When a loved one dies, time stops. No blogging, tweeting, socializing. My laptop was silent for several weeks, the only activity my phone saw was the ringing from relatives calling and the beeps from text messages.
Every Saturday night when I was little, Pa-Pa and I sat in the den while Nanna cooked dinner. The lights were on, the room warmly lit and welcoming. Tom & Jerry was our favorite cartoon to watch, followed closely by Popeye and The Pink Panther. When I was older, we’d spend every Saturday roaming around, stopping by the mall, or a toy store, or just spending time together while the car had its oil changed. I’d spend hours in the den, showing him my gymnastics Barbie dolls or building things with Lincoln Logs or brightly colored cardboard bricks. After we moved in, Pa-Pa would come say goodnight to me every night, and always sang me to sleep. Amazing Grace, The Old Rugged Cross, I Come to the Garden Alone. His favorites, and now some of mine, too.
When I got older still, Pa-Pa picked me up from high school, always stopping by Chick-fil-A or Krystal if I was hungry. And he drove me to my first day of college, parking in the keyhole at Oglethorpe and watching as I made my way into Hearst.
I wasn’t there when he died. Mom, Nanna, and Uncle Henry were there, however, so thankfully he wasn’t alone. I had contemplated getting up in the night and driving the dark and silent streets to sleep in his room with him, so he wouldn’t be alone. One day I’ll learn to listen to my gut when it’s telling me to do things like that.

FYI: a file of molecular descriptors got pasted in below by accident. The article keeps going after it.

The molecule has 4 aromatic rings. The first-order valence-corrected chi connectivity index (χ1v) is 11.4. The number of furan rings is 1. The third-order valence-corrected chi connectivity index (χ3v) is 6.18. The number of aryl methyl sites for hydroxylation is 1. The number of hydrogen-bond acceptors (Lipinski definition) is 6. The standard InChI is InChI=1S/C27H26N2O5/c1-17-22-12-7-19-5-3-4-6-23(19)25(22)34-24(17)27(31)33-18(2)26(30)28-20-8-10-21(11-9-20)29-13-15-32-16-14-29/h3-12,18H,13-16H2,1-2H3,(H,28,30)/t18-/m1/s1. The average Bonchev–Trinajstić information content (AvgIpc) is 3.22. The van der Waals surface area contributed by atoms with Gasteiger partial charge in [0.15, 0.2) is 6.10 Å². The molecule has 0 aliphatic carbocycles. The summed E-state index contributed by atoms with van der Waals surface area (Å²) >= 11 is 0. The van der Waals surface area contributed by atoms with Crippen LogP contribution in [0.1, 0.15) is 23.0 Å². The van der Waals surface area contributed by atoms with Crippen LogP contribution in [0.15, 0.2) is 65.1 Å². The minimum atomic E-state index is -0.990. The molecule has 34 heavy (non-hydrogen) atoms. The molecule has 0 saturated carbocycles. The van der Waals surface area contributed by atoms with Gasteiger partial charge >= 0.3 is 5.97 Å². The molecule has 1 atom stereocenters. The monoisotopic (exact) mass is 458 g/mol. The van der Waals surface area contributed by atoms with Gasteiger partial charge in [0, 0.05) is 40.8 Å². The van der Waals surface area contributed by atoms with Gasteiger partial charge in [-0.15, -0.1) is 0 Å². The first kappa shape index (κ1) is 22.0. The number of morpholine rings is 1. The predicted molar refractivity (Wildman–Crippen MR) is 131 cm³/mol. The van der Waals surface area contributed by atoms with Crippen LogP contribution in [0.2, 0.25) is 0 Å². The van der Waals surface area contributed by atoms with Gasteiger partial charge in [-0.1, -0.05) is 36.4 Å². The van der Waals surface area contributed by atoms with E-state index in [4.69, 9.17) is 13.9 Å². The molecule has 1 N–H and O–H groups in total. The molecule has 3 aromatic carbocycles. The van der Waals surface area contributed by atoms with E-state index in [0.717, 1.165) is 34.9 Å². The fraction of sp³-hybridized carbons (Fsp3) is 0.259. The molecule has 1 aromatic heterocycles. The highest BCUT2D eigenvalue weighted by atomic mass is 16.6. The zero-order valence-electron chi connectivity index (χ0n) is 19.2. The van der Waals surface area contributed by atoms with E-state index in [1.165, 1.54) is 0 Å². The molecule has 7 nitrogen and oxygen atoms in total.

It’s been over a month, and none of us can settle down. After several months of being on call and going, going, going, it’s jarring to suddenly have come to a stop. What now? What do we spend our time talking about and doing? As Nanna said, after the memorial service, “Well, what do I do with the rest of my life?” I think the first step is finding peace.
It’s a quieter house, now. The tv, always alive with football or baseball, is silent. When I visit, I open the door to an empty room. We’re talking about remodeling, new carpets, painting, new artwork, so life is slowly moving on. New projects are good for the soul.
I miss him every day. I will always miss him. And I don’t have any positive spin on the subject, some neat way to end the story to make the reader feel better. I’d love to say I’ve spoken to him in a dream, or felt his presence, or heard his voice, but I’ve never been a big believer in that stuff. So I’ll be happy with my memories and my pictures…I have so many happy ones, and that’s what counts.